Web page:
We grew up in Newtown, Connecticut, so since New York City wasn’t that far away, we’d often make a trip to see the Rockefeller tree and the decorations in the stores on Fifth Avenue. That was one of the most festive parts of the season.

But Christmas morning was best. Bertie and I would wake up and run into the living room in our pajamas, not bothering to get dressed or have breakfast. Then we’d all sit around and open our presents, with paper flying everywhere. There’s nothing quite as magical as a Christmas gift wrapped in pretty paper—you wonder what’s inside, you try to guess, and then you rip it open to see your surprise. Bertie and I always loved our presents, and we liked buying them for Ma, Pop, and each other, too. Sometimes we’d make hand-made gifts, which were always appreciated, even if they weren’t all that exciting…like an unevenly stitched potholder or a lopsided clay ashtray.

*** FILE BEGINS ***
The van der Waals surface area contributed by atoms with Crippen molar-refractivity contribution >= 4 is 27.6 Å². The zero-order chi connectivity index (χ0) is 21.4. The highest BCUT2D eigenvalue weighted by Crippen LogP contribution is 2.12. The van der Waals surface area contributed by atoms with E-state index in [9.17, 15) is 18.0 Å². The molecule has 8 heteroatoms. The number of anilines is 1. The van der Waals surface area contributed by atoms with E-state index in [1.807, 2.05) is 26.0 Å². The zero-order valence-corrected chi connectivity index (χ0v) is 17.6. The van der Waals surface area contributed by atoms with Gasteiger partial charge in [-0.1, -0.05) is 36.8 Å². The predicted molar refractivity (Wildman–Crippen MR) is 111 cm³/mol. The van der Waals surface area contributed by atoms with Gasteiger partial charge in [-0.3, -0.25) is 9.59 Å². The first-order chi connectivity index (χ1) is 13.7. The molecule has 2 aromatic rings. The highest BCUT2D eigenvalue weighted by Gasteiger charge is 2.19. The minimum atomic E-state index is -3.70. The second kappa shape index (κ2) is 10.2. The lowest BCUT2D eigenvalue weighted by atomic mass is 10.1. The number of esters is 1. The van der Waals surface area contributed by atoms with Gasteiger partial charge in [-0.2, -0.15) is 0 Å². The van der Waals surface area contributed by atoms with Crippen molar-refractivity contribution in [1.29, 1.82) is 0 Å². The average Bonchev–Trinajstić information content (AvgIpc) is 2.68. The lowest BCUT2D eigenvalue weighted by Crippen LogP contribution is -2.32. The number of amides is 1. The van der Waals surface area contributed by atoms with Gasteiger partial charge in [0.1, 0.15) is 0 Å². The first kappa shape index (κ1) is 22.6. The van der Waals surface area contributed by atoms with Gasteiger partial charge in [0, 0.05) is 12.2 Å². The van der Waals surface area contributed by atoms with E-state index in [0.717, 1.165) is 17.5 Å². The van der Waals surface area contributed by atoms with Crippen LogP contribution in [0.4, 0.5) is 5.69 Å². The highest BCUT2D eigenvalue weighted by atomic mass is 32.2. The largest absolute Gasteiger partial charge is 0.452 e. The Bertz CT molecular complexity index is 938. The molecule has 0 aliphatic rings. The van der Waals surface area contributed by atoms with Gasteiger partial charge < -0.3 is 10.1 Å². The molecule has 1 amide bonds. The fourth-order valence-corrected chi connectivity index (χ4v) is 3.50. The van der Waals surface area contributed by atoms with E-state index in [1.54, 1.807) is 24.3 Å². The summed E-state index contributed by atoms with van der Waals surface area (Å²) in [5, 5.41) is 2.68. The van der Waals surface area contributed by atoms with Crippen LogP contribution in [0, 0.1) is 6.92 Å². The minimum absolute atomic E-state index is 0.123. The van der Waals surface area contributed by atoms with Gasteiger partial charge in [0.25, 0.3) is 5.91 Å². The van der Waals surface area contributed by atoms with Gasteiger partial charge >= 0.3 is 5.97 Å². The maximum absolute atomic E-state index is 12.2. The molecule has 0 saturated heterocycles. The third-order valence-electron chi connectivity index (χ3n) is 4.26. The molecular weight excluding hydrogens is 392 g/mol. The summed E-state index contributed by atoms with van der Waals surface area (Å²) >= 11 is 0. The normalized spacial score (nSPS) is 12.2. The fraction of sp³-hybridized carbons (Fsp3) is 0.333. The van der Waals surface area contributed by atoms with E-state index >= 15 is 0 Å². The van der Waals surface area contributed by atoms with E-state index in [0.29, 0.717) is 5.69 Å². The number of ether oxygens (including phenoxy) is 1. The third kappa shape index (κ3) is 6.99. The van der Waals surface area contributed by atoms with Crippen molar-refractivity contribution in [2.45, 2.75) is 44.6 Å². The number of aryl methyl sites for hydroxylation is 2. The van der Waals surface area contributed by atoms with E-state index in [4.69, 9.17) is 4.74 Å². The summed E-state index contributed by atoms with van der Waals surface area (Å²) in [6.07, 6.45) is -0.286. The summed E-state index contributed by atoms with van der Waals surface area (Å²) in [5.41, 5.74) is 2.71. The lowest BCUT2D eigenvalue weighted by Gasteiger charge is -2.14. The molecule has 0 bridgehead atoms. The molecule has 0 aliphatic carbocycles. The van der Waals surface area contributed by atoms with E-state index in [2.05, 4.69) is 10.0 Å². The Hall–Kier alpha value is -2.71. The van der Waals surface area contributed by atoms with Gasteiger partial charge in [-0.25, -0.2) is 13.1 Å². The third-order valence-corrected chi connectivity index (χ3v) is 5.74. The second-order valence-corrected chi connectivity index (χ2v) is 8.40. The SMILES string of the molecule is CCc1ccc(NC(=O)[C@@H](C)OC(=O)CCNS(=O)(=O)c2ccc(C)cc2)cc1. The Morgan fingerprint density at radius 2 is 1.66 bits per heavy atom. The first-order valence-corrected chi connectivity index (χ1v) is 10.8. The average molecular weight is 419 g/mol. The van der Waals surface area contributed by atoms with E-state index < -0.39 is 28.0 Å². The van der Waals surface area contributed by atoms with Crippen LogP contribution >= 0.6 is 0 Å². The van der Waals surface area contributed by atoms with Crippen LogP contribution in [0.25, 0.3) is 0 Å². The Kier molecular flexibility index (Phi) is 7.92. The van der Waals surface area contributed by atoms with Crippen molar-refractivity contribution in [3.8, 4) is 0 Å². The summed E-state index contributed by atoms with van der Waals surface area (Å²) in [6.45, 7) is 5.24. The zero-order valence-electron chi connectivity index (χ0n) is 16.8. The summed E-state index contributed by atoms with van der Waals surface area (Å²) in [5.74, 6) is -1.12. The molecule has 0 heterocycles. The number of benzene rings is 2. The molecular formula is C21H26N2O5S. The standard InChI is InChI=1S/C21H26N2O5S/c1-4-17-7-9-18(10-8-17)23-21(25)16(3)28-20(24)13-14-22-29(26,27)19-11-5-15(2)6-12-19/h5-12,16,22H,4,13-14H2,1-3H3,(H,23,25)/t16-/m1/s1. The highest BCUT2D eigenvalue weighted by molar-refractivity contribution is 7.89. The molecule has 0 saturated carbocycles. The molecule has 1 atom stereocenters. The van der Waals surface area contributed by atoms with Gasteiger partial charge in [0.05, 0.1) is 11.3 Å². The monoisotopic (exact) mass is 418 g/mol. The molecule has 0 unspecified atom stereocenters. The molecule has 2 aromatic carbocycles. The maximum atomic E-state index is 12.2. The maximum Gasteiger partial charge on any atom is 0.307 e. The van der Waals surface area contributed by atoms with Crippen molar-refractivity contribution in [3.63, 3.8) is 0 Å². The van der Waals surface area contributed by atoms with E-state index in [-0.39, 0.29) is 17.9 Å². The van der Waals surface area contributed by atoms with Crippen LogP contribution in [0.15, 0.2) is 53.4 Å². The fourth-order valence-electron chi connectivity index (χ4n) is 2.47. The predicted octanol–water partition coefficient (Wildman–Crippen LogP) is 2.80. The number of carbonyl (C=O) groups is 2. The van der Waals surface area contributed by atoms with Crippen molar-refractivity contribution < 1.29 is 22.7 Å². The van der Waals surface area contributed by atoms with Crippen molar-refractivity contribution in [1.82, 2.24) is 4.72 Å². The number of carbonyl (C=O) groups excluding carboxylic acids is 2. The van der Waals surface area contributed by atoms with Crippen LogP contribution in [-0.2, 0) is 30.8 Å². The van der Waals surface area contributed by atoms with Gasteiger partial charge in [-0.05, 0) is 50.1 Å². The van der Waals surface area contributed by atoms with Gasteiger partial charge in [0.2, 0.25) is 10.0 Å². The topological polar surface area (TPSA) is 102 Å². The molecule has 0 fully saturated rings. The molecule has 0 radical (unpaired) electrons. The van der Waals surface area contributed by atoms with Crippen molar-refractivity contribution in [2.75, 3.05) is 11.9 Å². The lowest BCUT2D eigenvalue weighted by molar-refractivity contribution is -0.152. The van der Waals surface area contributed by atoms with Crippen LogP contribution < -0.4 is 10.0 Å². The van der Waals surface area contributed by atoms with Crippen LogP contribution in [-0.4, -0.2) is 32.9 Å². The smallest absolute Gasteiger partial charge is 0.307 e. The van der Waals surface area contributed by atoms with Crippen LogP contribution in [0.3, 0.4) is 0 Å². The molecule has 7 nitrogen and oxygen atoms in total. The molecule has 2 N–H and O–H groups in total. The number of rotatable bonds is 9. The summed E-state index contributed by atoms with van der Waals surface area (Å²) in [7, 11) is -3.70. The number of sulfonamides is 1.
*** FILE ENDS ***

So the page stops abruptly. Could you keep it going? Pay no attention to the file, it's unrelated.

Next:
We didn’t think about the religious significance of Christmas, even though we sang carols about the birth of Jesus. But I like to think that the spirit of love that Jesus taught and lived visited our home anyway.


Filed under my history, special days

The power of bear-love!

Joe sitting on the verandaI was given my first two teddy bears when I was an infant. I guess my mother named them Fred and Bill, or maybe I named them myself when I got older…I don’t remember. My sister Bertie also had two bears named Fred and Bill. Hers were bigger than mine, because she was the firstborn and nearly two years older. Both Freds were white and made of real sheepskin, and both Bills were furry brown cloth.